Arthur G. Gaston: A Titan’s First Step

The grandson of slaves, born into poverty in 1892 in the deep South, Arthur George Gaston died at the age of 103 with a fortune worth well over $130 million and a business empire spanning communications, real estate, and insurance. Gaston was, by any measure, a heroic figure whose wealth and influence bore comparison to that of J.P. Morgan and Andrew Carnegie. His first job, after serving in the celebrated all-black regiment during World War I, bound him to the near-slavery conditions of an Alabama coal mine—but even here Gaston saw hope and opportunity. This excerpt, taken from the book written by his niece and grandniece, chronicles that period when Gaston first took small steps into the role of entrepreneur that ultimately lead to the giant leap of BLACK ENTERPRISE naming him, on the eve of his 100th birthday, Entrepreneur of the Century. This February, we remember this legendary black titan.

After [World War I] many blacks were desperate for any employment. Even college graduates found themselves jobless. Arthur George Gaston didn’t even have a high school diploma. It was clear to him…that all that was left were the mines.

Shortly after 1920, A.G. Gaston moved his mother and grandmother [from Birmingham, Alabama] to Westfield, Alabama, to work in the mines at the Tennessee Coal and Iron Co., which was owned and operated by the U.S. Steel Corporation, the world’s first billion-dollar corporation, owned by millionaire financier J.P. Morgan. At the Westfield employment office he was automatically accepted into the mining corps and just as quickly approved for housing.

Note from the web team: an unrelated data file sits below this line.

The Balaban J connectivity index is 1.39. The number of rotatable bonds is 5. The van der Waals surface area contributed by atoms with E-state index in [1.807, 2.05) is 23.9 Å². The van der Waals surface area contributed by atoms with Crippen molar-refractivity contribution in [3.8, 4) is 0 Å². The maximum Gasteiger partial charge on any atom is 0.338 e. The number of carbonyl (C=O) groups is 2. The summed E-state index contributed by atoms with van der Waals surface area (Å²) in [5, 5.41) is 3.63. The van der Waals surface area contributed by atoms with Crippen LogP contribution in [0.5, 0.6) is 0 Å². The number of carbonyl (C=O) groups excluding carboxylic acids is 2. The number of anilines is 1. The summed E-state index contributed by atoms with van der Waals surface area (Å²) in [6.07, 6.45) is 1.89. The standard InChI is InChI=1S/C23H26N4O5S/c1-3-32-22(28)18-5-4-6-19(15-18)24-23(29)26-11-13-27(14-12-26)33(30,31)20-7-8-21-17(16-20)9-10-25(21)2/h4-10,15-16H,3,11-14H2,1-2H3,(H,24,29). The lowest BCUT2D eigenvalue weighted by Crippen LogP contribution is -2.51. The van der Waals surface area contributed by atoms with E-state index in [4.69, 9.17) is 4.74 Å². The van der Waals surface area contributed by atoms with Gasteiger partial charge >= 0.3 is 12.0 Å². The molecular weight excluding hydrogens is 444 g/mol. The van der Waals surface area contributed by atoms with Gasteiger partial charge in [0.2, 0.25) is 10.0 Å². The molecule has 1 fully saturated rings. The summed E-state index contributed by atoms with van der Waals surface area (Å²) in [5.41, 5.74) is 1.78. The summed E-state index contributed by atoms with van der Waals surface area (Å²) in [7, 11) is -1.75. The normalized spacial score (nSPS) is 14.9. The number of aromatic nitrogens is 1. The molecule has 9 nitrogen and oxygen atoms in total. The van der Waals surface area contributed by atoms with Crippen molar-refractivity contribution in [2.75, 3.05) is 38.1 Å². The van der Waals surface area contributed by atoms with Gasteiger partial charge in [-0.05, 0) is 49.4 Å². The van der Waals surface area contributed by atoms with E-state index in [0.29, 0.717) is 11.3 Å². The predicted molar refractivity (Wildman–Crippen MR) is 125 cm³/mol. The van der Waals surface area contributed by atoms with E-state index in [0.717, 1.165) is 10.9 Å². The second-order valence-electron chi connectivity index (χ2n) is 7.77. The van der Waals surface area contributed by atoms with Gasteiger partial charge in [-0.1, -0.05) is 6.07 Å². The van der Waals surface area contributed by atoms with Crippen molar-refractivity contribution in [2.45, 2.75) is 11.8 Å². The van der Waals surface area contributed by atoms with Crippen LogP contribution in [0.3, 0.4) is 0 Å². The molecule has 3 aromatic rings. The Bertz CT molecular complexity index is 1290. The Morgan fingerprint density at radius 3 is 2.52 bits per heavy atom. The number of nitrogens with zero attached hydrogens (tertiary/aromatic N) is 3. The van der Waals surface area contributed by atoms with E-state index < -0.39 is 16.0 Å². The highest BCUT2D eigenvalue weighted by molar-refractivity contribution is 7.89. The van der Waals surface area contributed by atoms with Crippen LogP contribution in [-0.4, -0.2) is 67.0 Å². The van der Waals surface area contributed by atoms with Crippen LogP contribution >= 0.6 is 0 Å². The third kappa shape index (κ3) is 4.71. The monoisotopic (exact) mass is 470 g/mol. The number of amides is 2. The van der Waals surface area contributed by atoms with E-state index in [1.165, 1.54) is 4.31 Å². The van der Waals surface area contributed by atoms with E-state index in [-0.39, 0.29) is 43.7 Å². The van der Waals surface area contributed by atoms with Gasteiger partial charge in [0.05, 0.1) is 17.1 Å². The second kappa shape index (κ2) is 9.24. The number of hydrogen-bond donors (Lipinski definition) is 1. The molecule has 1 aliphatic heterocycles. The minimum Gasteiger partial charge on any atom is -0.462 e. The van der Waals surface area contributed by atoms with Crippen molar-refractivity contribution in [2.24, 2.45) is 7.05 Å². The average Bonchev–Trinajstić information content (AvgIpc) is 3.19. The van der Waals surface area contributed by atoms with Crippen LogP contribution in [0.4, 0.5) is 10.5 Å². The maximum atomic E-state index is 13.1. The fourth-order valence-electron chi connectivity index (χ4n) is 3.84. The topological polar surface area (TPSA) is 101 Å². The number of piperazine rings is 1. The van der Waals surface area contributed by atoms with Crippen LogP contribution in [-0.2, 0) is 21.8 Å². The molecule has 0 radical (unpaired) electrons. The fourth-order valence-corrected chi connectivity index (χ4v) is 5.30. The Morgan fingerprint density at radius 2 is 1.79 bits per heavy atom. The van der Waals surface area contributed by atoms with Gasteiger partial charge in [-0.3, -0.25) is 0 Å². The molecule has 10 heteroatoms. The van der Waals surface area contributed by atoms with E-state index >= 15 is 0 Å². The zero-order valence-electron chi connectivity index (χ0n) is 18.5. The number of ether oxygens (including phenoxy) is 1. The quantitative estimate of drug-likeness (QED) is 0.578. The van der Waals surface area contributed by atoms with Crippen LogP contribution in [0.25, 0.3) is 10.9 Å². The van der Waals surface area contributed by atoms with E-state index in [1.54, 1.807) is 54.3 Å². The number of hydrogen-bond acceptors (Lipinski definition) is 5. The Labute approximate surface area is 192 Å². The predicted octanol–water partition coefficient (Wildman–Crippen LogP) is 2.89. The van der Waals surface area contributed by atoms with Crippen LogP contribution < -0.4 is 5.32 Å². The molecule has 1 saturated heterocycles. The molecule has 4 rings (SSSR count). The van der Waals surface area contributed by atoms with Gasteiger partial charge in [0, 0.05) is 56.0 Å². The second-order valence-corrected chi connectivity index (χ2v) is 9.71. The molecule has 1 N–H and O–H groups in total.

The endless parade of former soldiers he encountered who were unable to secure any other work was dispiriting. Every two weeks, he lined up along with them and watched as they opened their slender pay envelopes. Deductions were always made ahead of time for the milk, and the rent, and any other little thing charged at the [company] store, so that when payday finally came, often all that was left were a few nickels—which more often than not dissolved into a few drinks at the local bar. Something was wrong, Art[hur] thought, with a system that made it impossible for a man to get ahead. Though he was less of a spender than most men, he still found himself barely able to break even. His life was slipping away from him and he knew it. He tried to bolster his spirit by thinking of Booker T. Washington and how little he had suffered compared to this man. Arthur, at least, had been born free. He thought about [his maternal grandparents who had virtually raised him] and how they had liberated themselves from debt in a time when debt was the order of the day. Thinking of his grandparents and their industriousness made him realize that it was credit, no less than the mines themselves, that was killing him. The question was: How to escape it?

The answer came in the form of a lunch box. Though [his mother] Rosie had left